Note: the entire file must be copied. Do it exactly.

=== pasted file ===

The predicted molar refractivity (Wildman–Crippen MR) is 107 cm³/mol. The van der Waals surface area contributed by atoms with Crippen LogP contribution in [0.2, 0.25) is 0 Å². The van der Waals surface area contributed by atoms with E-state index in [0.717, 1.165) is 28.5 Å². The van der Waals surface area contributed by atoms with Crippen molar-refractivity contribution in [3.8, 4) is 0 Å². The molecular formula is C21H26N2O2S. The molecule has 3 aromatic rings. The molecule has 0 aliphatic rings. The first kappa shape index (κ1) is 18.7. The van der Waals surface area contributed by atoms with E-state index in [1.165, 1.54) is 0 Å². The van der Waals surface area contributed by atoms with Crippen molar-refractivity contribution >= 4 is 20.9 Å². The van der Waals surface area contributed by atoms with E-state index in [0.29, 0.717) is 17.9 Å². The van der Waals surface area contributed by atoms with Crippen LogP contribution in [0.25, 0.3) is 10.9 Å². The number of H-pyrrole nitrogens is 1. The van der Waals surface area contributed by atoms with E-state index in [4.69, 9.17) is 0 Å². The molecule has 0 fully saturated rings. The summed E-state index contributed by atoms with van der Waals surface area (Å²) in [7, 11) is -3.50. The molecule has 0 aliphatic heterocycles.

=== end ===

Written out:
The predicted molar refractivity (Wildman–Crippen MR) is 107 cm³/mol. The van der Waals surface area contributed by atoms with Crippen LogP contribution in [0.2, 0.25) is 0 Å². The van der Waals surface area contributed by atoms with E-state index in [0.717, 1.165) is 28.5 Å². The van der Waals surface area contributed by atoms with Crippen molar-refractivity contribution in [3.8, 4) is 0 Å². The molecular formula is C21H26N2O2S. The molecule has 3 aromatic rings. The molecule has 0 aliphatic rings. The first kappa shape index (κ1) is 18.7. The van der Waals surface area contributed by atoms with E-state index in [1.165, 1.54) is 0 Å². The van der Waals surface area contributed by atoms with Crippen molar-refractivity contribution >= 4 is 20.9 Å². The van der Waals surface area contributed by atoms with E-state index in [0.29, 0.717) is 17.9 Å². The van der Waals surface area contributed by atoms with Crippen LogP contribution in [0.25, 0.3) is 10.9 Å². The number of H-pyrrole nitrogens is 1. The van der Waals surface area contributed by atoms with E-state index in [4.69, 9.17) is 0 Å². The molecule has 0 fully saturated rings. The summed E-state index contributed by atoms with van der Waals surface area (Å²) in [7, 11) is -3.50. The molecule has 0 aliphatic heterocycles.